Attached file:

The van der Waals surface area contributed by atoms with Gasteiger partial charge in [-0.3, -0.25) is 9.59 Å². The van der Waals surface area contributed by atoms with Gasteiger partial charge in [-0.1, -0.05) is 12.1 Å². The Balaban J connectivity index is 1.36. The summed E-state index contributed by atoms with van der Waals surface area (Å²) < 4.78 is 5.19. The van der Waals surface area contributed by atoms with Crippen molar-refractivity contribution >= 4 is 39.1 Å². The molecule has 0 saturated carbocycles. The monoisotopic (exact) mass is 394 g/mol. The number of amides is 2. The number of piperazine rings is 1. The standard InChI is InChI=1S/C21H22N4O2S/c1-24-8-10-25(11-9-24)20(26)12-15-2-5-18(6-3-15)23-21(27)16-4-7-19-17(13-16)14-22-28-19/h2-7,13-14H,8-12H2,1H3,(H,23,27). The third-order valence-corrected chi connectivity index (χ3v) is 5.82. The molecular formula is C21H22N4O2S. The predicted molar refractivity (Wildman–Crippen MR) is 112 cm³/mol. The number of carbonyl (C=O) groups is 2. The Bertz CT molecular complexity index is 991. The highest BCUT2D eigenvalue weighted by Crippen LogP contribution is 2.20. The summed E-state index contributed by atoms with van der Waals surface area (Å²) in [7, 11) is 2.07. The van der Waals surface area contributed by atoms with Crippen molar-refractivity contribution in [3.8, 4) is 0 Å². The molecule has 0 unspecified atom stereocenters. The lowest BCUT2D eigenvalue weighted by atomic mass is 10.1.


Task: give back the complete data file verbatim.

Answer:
The van der Waals surface area contributed by atoms with Gasteiger partial charge in [-0.3, -0.25) is 9.59 Å². The van der Waals surface area contributed by atoms with Gasteiger partial charge in [-0.1, -0.05) is 12.1 Å². The Balaban J connectivity index is 1.36. The summed E-state index contributed by atoms with van der Waals surface area (Å²) < 4.78 is 5.19. The van der Waals surface area contributed by atoms with Crippen molar-refractivity contribution >= 4 is 39.1 Å². The molecule has 0 saturated carbocycles. The monoisotopic (exact) mass is 394 g/mol. The number of amides is 2. The number of piperazine rings is 1. The standard InChI is InChI=1S/C21H22N4O2S/c1-24-8-10-25(11-9-24)20(26)12-15-2-5-18(6-3-15)23-21(27)16-4-7-19-17(13-16)14-22-28-19/h2-7,13-14H,8-12H2,1H3,(H,23,27). The third-order valence-corrected chi connectivity index (χ3v) is 5.82. The molecular formula is C21H22N4O2S. The predicted molar refractivity (Wildman–Crippen MR) is 112 cm³/mol. The number of carbonyl (C=O) groups is 2. The Bertz CT molecular complexity index is 991. The highest BCUT2D eigenvalue weighted by Crippen LogP contribution is 2.20. The summed E-state index contributed by atoms with van der Waals surface area (Å²) in [7, 11) is 2.07. The van der Waals surface area contributed by atoms with Crippen molar-refractivity contribution in [3.8, 4) is 0 Å². The molecule has 0 unspecified atom stereocenters. The lowest BCUT2D eigenvalue weighted by atomic mass is 10.1.